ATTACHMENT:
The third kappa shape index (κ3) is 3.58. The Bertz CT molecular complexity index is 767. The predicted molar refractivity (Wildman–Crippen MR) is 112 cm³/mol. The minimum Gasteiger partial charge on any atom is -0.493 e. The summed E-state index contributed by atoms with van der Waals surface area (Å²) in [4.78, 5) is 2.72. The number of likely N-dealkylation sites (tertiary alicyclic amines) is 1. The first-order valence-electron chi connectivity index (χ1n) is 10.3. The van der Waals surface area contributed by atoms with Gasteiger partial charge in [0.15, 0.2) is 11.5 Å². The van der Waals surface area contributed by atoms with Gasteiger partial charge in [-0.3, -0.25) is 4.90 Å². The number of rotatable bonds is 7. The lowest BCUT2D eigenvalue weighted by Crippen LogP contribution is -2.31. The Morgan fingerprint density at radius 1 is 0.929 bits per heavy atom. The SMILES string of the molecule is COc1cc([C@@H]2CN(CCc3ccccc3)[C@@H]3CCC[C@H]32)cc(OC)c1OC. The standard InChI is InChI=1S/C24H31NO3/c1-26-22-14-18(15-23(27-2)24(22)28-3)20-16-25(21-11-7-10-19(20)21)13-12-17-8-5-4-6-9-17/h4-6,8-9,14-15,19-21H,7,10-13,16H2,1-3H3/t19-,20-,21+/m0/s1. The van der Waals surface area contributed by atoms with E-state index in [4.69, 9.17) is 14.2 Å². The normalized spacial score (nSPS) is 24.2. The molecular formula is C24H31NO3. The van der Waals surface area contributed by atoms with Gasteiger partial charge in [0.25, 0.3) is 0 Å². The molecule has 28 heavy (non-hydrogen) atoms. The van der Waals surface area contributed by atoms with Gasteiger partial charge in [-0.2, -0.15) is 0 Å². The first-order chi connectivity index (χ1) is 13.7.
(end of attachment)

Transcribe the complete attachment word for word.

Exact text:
The third kappa shape index (κ3) is 3.58. The Bertz CT molecular complexity index is 767. The predicted molar refractivity (Wildman–Crippen MR) is 112 cm³/mol. The minimum Gasteiger partial charge on any atom is -0.493 e. The summed E-state index contributed by atoms with van der Waals surface area (Å²) in [4.78, 5) is 2.72. The number of likely N-dealkylation sites (tertiary alicyclic amines) is 1. The first-order valence-electron chi connectivity index (χ1n) is 10.3. The van der Waals surface area contributed by atoms with Gasteiger partial charge in [0.15, 0.2) is 11.5 Å². The van der Waals surface area contributed by atoms with Gasteiger partial charge in [-0.3, -0.25) is 4.90 Å². The number of rotatable bonds is 7. The lowest BCUT2D eigenvalue weighted by Crippen LogP contribution is -2.31. The Morgan fingerprint density at radius 1 is 0.929 bits per heavy atom. The SMILES string of the molecule is COc1cc([C@@H]2CN(CCc3ccccc3)[C@@H]3CCC[C@H]32)cc(OC)c1OC. The standard InChI is InChI=1S/C24H31NO3/c1-26-22-14-18(15-23(27-2)24(22)28-3)20-16-25(21-11-7-10-19(20)21)13-12-17-8-5-4-6-9-17/h4-6,8-9,14-15,19-21H,7,10-13,16H2,1-3H3/t19-,20-,21+/m0/s1. The van der Waals surface area contributed by atoms with E-state index in [4.69, 9.17) is 14.2 Å². The normalized spacial score (nSPS) is 24.2. The molecular formula is C24H31NO3. The van der Waals surface area contributed by atoms with Gasteiger partial charge in [0.25, 0.3) is 0 Å². The molecule has 28 heavy (non-hydrogen) atoms. The van der Waals surface area contributed by atoms with Gasteiger partial charge in [-0.2, -0.15) is 0 Å². The first-order chi connectivity index (χ1) is 13.7.